Unlike Apple CEO Steve Jobs, Facebook CEO Mark Zuckerberg has a public profile on Ping, the iTunes social network.
Zuckerberg likely wanted to see what the new social network on the block had to offer. The second person to leave a comment on Zuckerberg’s page told him all he needs to know: “nothing to worry about here… Ping kinda sucks.”
That’s the general sentiment around Ping. It kinda sucks.
What the biggest problem with Ping? It is fundamentally flawed because it doesn’t interact with your iTunes music collection. It only plays nice with the limited selection of music obtained through Apple’s store.
For instance, if we play Kanye West’s “Power” in our iTunes collection, none of our Ping friends know it. All they know is that we “liked” Power. But they only know that because we searched iTunes for “Power,” then “liked” it. A cumbersome process we only went through because Ping is new and novel.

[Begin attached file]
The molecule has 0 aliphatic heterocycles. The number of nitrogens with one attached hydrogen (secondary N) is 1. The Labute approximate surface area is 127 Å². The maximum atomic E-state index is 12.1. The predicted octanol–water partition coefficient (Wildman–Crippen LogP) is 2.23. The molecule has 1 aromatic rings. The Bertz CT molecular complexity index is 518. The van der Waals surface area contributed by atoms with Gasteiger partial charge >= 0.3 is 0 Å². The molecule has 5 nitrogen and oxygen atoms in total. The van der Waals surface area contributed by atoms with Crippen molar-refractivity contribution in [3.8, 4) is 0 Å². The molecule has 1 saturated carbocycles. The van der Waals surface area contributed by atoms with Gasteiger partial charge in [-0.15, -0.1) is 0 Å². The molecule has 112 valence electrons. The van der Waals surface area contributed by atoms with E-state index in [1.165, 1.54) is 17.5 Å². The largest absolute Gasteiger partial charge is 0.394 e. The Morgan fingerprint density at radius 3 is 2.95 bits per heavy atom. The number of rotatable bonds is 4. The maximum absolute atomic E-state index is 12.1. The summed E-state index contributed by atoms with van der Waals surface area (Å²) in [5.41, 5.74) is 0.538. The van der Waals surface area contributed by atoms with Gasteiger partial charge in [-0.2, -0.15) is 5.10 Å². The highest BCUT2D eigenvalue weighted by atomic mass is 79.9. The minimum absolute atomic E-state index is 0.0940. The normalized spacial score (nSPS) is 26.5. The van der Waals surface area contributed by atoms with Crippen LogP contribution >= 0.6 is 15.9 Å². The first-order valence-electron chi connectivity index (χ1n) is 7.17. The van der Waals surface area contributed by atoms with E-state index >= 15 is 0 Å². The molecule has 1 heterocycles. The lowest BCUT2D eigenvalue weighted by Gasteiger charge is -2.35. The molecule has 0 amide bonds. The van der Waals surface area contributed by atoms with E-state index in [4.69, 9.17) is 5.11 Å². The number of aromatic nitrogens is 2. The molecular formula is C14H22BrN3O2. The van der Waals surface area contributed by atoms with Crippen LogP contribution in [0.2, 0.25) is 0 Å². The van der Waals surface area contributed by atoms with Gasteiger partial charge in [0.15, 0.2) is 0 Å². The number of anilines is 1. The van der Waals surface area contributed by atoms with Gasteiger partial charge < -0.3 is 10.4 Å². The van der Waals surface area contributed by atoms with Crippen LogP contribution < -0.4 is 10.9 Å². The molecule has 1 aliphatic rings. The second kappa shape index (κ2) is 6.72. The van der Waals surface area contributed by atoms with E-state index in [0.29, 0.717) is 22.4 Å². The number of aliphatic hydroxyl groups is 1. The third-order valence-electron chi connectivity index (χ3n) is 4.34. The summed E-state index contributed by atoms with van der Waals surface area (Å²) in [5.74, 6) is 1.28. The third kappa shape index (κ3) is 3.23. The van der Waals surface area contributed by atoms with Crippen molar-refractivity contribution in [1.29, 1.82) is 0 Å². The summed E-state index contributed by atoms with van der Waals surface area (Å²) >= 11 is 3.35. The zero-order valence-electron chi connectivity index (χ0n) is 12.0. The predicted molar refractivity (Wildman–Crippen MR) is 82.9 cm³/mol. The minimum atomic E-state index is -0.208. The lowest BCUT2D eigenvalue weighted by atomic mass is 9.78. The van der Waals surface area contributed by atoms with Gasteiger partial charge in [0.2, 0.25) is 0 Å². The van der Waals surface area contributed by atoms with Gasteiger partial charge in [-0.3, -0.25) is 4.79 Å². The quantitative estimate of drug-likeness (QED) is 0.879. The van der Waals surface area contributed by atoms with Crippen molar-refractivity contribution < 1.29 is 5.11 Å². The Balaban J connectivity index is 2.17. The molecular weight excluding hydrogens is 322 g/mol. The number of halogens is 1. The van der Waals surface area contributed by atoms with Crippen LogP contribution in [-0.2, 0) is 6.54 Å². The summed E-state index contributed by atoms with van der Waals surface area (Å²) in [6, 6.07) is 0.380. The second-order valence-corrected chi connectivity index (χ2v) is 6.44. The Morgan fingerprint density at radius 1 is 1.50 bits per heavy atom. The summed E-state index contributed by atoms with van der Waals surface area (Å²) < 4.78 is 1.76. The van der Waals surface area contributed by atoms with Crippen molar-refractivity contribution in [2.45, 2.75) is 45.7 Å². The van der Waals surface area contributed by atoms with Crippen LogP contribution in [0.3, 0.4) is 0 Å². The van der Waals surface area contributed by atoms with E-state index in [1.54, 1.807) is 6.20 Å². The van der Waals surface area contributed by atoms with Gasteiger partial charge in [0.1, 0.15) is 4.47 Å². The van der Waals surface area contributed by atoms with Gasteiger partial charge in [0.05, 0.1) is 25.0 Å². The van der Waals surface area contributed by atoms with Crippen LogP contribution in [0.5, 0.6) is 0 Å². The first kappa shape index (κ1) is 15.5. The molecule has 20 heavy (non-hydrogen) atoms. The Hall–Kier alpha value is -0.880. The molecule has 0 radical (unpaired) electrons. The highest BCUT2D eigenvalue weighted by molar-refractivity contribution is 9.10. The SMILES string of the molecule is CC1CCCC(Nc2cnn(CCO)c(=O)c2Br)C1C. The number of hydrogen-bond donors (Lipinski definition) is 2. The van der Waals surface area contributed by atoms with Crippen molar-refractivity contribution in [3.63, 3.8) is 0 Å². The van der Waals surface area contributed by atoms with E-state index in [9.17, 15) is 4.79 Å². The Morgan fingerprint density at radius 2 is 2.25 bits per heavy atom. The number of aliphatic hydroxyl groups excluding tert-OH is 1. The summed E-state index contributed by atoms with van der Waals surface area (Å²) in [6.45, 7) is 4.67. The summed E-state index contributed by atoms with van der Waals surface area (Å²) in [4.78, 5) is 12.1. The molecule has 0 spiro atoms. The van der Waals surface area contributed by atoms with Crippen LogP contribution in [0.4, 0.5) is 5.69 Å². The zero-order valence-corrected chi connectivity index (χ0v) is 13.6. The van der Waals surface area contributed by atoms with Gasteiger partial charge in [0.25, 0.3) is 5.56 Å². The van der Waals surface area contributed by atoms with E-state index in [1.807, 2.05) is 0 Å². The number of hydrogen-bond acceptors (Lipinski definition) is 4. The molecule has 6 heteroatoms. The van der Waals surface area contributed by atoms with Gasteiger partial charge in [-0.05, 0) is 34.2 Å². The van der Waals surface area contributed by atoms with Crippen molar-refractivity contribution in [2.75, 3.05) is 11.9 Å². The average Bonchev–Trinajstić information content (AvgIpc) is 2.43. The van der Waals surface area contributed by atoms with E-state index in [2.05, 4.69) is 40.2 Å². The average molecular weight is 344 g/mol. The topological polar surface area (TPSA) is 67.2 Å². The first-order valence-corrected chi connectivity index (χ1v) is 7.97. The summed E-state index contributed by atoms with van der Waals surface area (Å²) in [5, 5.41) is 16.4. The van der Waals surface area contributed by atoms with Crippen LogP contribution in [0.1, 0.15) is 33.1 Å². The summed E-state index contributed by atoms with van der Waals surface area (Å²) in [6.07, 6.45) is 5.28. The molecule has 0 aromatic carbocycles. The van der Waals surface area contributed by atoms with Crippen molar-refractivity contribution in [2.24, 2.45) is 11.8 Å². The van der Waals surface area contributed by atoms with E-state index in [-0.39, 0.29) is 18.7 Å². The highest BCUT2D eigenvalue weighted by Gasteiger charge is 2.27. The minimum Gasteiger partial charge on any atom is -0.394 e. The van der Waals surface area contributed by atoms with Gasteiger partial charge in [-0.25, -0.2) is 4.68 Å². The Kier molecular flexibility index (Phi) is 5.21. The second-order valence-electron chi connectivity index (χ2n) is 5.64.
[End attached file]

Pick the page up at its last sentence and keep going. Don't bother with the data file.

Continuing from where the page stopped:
Without the ability to actually to actually tell our friends what we’re listening to, Ping is a pretty useless service. Without the ability to listen to all our music through Ping, like we once did with Lala, the service is decidedly weak.
But here’s what we want to know: Is this Apple’s fault, or are the music labels stopping Apple from making Ping a better service?
Apple reportedly spoke with music labels about allowing users to upload their music collections to Apple’s servers, which would then stream to any device. Here’s CNet’s Greg Sandoval in January:
Apple executives have spoken to the top four recording companies about plans to offer a streaming music service free of charge to consumers, multiple music industry sources told CNET.
Apple’s managers haven’t revealed many details about their plans but did discuss offering iTunes users a means to store copies of their music libraries on Apple’s servers. The benefits to an iTunes user would include the ability to back up music and access songs off the Web from any Internet-connected device and conceivably from anywhere in the world.
The music labels subsequently shot down Apple’s plan, Sandoval reported.
When Ping first rolled out, we called it pretty good, with huge potential. We stand by that, even if we’re alone. We love the idea of Ping. We enjoy surfing Ping and seeing what people have liked.
But, if Apple is ever going to realise the potential of Ping, it has to do a better job negotiating with the labels.
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